• by grumling (94709) on Friday December 23, 2011 @11:32AM (#38472290) Homepage

    The beauty of email is that it is asynchronous.

    That once was true, but in the blackberry infested world I live in, the difference between email and IM is negligible.

    Oh, except that the whole department chain of command is copied on every email (and adds their 2 cents), while most haven't figured out how to have more than a 2 way conversation on IM.

  • by cshark (673578) on Friday December 23, 2011 @11:34AM (#38472314)

    What world do you live in?

    Email is ridiculous. It's highly prone to error. Overzealous blacklists and whitelists deny service to tens of thousands of email addresses that have done nothing wrong on a daily basis. Then you've got domain configuration requirements that vary considerably based on who's actually receiving the email, and an ambiguous chain of ownersip on most domains for the SOA that almost never ends up where you would think it should. Then, there's encryption. Some providers require it, others don't. Different kinds of encryption have different requirements, and there is now shortage of encryption standards you can use for email. Then in addition to the logistics nightmare noted above, you have firewall providers like Barracuda to contend with, that might ban you because the sky is blue, and there are birds in the trees. And after everything, as if none of this were bad enough, there has to be the end user, who still doesn't know how to use the fucking service to begin with. You know, the one that gets upset because they don't have an email that they think should be coming in. You know, the one that doesn't understand that their email client (and everyone else's) has junk mail settings.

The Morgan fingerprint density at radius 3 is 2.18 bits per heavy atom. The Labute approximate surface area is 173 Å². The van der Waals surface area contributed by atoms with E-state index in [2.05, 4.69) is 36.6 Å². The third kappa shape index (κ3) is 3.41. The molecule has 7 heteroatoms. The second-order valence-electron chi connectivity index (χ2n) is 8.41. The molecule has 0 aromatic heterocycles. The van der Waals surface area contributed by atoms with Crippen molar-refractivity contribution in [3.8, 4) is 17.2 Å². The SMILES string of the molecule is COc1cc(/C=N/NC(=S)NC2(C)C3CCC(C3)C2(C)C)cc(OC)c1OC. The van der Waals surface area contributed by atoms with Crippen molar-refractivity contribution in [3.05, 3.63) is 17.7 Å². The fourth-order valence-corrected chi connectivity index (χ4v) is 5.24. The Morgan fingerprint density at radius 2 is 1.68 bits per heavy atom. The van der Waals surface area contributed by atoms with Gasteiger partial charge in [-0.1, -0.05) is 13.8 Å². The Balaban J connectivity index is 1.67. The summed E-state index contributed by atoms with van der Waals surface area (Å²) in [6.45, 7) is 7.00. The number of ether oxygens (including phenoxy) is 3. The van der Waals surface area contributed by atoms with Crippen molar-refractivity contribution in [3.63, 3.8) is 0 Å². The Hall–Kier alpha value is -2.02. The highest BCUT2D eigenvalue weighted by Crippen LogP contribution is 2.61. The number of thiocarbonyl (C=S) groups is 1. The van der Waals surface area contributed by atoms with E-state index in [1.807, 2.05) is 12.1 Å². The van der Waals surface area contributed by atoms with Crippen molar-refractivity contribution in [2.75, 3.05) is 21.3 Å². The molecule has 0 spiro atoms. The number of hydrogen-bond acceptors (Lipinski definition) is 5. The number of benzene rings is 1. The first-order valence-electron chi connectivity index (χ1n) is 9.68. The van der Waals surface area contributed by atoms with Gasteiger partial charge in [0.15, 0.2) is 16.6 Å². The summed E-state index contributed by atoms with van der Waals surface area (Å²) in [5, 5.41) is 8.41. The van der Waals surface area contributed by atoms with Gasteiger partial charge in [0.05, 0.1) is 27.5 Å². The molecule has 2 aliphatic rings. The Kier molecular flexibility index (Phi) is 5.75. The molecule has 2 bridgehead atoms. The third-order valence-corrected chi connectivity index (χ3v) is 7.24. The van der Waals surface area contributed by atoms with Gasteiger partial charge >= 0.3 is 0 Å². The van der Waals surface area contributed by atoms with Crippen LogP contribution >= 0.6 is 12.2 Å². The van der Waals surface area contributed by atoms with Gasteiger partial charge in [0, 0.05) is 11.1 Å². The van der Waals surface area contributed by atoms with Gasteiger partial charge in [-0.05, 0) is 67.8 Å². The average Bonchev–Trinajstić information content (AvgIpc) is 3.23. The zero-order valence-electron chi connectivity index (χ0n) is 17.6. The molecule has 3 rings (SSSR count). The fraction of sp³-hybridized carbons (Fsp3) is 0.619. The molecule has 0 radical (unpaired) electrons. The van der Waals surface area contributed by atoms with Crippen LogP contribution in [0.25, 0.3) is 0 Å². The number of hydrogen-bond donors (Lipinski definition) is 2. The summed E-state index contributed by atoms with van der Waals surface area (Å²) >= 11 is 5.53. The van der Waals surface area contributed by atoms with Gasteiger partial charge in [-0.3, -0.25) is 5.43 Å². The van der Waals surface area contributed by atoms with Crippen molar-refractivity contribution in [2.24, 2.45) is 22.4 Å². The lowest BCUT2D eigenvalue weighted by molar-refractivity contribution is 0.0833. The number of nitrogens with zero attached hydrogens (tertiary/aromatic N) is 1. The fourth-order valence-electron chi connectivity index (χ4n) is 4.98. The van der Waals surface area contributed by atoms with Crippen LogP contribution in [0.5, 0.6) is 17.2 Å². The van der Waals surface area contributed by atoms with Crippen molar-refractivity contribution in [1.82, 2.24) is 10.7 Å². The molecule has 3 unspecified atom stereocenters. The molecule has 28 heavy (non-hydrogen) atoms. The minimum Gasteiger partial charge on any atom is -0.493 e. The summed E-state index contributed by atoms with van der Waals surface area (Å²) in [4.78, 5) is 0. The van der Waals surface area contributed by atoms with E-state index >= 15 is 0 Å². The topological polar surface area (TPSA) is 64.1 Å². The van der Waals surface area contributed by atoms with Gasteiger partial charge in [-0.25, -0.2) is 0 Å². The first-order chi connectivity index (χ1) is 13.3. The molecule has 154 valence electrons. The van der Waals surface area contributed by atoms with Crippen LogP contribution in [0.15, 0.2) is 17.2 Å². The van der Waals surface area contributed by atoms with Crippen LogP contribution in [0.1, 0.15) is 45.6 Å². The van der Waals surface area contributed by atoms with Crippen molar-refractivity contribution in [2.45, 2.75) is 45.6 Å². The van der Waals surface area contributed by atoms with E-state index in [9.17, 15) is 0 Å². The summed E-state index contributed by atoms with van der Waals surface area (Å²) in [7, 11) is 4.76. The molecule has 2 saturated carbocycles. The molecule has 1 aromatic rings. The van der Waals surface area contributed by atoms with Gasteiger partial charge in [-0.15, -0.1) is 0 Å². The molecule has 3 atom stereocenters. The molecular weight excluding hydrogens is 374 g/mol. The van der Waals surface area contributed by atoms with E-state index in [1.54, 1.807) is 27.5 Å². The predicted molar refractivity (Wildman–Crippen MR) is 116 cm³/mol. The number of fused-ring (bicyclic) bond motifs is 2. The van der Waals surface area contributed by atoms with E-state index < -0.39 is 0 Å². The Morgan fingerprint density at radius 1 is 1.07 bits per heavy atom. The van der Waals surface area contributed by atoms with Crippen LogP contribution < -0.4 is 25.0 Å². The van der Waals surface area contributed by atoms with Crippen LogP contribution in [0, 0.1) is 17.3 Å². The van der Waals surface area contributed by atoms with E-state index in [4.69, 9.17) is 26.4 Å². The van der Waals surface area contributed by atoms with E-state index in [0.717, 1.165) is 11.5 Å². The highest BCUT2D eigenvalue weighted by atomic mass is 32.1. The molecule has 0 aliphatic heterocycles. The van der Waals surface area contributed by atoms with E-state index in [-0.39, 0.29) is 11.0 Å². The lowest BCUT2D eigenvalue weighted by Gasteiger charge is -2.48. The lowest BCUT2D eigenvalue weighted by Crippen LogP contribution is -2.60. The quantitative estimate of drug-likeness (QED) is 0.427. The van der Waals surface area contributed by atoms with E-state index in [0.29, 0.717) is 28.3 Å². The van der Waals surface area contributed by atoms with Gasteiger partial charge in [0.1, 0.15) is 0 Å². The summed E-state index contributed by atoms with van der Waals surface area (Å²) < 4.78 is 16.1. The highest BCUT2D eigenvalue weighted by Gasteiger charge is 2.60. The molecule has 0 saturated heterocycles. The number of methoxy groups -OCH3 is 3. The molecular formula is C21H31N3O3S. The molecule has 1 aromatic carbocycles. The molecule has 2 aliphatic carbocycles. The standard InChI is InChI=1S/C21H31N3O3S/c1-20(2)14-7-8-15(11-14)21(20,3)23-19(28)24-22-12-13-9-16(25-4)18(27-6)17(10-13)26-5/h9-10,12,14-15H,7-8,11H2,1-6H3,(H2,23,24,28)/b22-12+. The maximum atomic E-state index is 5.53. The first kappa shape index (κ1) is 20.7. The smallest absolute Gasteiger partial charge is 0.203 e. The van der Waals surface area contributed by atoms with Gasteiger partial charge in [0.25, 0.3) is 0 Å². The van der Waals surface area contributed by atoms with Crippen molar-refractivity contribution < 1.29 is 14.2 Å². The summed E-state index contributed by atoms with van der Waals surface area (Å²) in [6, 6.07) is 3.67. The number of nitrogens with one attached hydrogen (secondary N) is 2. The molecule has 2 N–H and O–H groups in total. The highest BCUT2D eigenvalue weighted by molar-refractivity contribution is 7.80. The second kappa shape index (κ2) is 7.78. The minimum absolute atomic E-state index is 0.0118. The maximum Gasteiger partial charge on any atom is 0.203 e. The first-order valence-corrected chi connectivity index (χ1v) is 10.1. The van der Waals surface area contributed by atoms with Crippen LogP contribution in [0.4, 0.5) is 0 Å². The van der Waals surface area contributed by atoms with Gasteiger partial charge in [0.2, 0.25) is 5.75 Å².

I hate email. I really hate email. I've hated email since the first day anyone ever asked me to manage it. It's a drain on resources, for something that is (in practical terms) not much more useful than a file locker. I think VW is taking a step in the right direction, but that it needs to be more drastic. Employees are wasting a lot of time on email, and it's disrupting their standard of life, and ability to operate. It's clear what they need to do. They need to abolish it outright, and move on to collaboration tools that make sense in the workplace. Any and all of which would be easier to manage, and far more reliable.

  • Re:It won't last (Score:4, Insightful)

    by causality (777677) on Friday December 23, 2011 @11:39AM (#38472392)

    I don't expect this to catch on...either that or it will move to some other social media vehicle like Twitter. Most companies LIKE the fact that they can get their employees free efforts after hours!

    This applies on the personal level in terms of what kind of manager someone is, and on the corporate level in terms of what kind of company it is and the culture they have.